sé ghé ag breith.
Interestingly, the archaic style of the English “a-laying” isn’t really a feature of the Irish version. In Irish, it is quite normal to use the preposition “ag” (at) before the rangabháil láithreach (present participle, i.e. the “–ing” form of the verbal noun), as you’ve no doubt seen (Tá mé ag rith, Tá sé ag ithe). So, the “ag + verbal noun” structure fits the rhythm of the song perfectly, without any need to deliberately archaize it. English actually used to have a similar feature, which survives i bhfrásaí iontaisithe today, in the other verses if this song, as well as elsewhere (“a-swimming,” etc., and more generally, “a-wassailing” and “a-maying”). Admittedly, the fossilized survivals of this structure are somewhat old-fashioned in English – I’ve never heard of anyone going “a-texting.” In English, this “a-“ was originally the preposition “on.” Over time, it got reduced to “a-“ and eventually dropped altogether, except in phrases like the ones just given.
If these geese were actually hatching their eggs, instead of laying them, we could use a fascinating Irish word, “gor,” which refers to broodiness, clocking (clucking), or hatching (regarding poultry), or medically, pus or inflammation. It gives us a great figurative expression, máthair an ghoir, which means both “the root of all evil” and “the core of an abscess.” But I suppose any further discussion of that topic should be ábhar blag eile.
As for the swimming swans, oops, “swans a-swimming”:
seacht n-eala ag snámh
The most basic meaning of “snámh” is “swim,” but don’t be too surprised if you see it used to describe land animals though. On land, it can mean “creep” or “crawl, as in, ”Tá an leithphéist stríoca candaí ag snámh ar an ngaineamh,” which means “The candy-striped flatworm is creeping on the sand.” Why the *candy-striped flatworm? I guess I like the image. If ever there was a worm name designed to tempt the proverbial worm-eater of the proverbial worm-eating song (“Nobody likes me, everybody hates me …”), I guess this would be it. But this worm is especially interesting for our purposes since it can also swim. Hmm, I see potential issues in **distinctio here, but will also save that for ábhar blag eile.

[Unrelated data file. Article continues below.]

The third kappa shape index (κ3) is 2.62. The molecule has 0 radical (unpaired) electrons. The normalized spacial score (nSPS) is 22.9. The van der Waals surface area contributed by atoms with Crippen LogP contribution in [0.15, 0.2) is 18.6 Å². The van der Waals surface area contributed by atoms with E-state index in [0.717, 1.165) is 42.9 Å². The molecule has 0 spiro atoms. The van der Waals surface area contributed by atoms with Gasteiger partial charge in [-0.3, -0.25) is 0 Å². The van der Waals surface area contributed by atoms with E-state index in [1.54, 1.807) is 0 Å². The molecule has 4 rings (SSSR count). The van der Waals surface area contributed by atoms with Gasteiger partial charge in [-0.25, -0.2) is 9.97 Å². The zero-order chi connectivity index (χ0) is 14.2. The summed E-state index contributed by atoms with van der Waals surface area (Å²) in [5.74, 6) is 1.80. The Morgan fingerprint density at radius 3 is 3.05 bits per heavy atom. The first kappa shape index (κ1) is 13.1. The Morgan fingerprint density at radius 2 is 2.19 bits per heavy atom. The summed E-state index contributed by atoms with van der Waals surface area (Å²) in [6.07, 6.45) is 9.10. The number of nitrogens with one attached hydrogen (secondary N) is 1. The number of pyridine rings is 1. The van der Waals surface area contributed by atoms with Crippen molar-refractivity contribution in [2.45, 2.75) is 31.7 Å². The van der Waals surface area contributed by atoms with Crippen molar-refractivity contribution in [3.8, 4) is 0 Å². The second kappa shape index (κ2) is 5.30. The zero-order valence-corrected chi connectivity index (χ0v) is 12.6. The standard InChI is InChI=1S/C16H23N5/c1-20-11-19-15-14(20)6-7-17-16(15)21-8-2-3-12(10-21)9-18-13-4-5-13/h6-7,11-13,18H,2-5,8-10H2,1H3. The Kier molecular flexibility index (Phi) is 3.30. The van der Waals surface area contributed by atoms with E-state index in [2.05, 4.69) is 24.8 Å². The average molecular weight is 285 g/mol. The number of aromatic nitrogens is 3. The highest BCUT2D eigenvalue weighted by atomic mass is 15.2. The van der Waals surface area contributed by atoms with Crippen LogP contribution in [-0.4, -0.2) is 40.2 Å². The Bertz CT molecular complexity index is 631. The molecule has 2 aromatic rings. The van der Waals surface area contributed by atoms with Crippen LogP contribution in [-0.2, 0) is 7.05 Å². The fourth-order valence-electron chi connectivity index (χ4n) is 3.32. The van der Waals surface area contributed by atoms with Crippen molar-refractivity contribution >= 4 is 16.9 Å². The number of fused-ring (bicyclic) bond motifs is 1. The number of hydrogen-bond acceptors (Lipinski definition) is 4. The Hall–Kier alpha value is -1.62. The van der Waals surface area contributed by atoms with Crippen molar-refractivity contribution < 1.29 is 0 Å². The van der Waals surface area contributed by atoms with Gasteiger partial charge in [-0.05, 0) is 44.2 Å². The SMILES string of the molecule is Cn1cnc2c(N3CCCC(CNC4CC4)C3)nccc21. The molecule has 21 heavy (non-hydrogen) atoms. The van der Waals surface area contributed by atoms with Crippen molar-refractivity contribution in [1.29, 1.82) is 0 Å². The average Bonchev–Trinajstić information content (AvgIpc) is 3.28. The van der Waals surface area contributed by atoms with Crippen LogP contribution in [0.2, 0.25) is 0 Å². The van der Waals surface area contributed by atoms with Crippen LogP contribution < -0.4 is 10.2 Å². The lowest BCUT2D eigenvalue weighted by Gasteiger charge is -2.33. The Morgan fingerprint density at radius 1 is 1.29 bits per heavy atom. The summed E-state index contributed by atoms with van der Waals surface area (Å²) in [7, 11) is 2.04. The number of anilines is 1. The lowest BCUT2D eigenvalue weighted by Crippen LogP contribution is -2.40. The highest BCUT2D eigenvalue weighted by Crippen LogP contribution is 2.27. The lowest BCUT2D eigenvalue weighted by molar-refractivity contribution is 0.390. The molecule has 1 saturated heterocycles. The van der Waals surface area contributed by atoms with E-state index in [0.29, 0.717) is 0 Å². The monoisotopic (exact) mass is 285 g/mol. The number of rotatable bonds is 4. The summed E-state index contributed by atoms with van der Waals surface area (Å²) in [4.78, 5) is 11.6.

One last point about the word “snámh.” Students (at least in my classes) seem to find it an unusual-looking word, but it is a nice straightforward cognate, minus the initial “–s,” to the Welsh “nofio” and to related words in other languages like both “natare” and “navigare” in Latin, as well as “nadar,” “nager,” and “nuotare,” etc.
Bhuel, that may not have been such “short shrift” after all. Cúig véarsa fágtha! Práta crua i mbéal muc mhantach, is dócha. — Slán go fóill — Róislín
* I wrote about the candy-striped worms in this blog for Halloween 2009. B’fhéidir gur cuimhin leat é? The general topic was “Lá Náisiúnta Candaí Arbhair,” which is on October 30th of every year. That’s “náisiúnta” of the U.S. Something tells me that no other countries have a “National Candy Corn Day.” The general context was the use of the word “candaí” as opposed to “milseáin” in Irish.
** I don’t see any Irish word for the rhetorical device “distinctio,” as opposed to “distinction,” but I suppose “idirdhealachas” could do in a pinch. That, at least, would be distinct from “idirdhealú,” which is simply “distinction” (or differentiation) and “idirdhealúchán,” which is basically the same thing, but a little more concretely stated.
Gluais: comhainm, homonym; géanna tí or géanna clóis, domestic geese, lit. “house geese” or “yard geese,” gobghearr, at least in reference to geese, literally means “short-beaked” but is used in Irish to refer to the “pink-footed goose” (Anser brachyrhynchus); iontaisithe, fossilized; mantach, toothless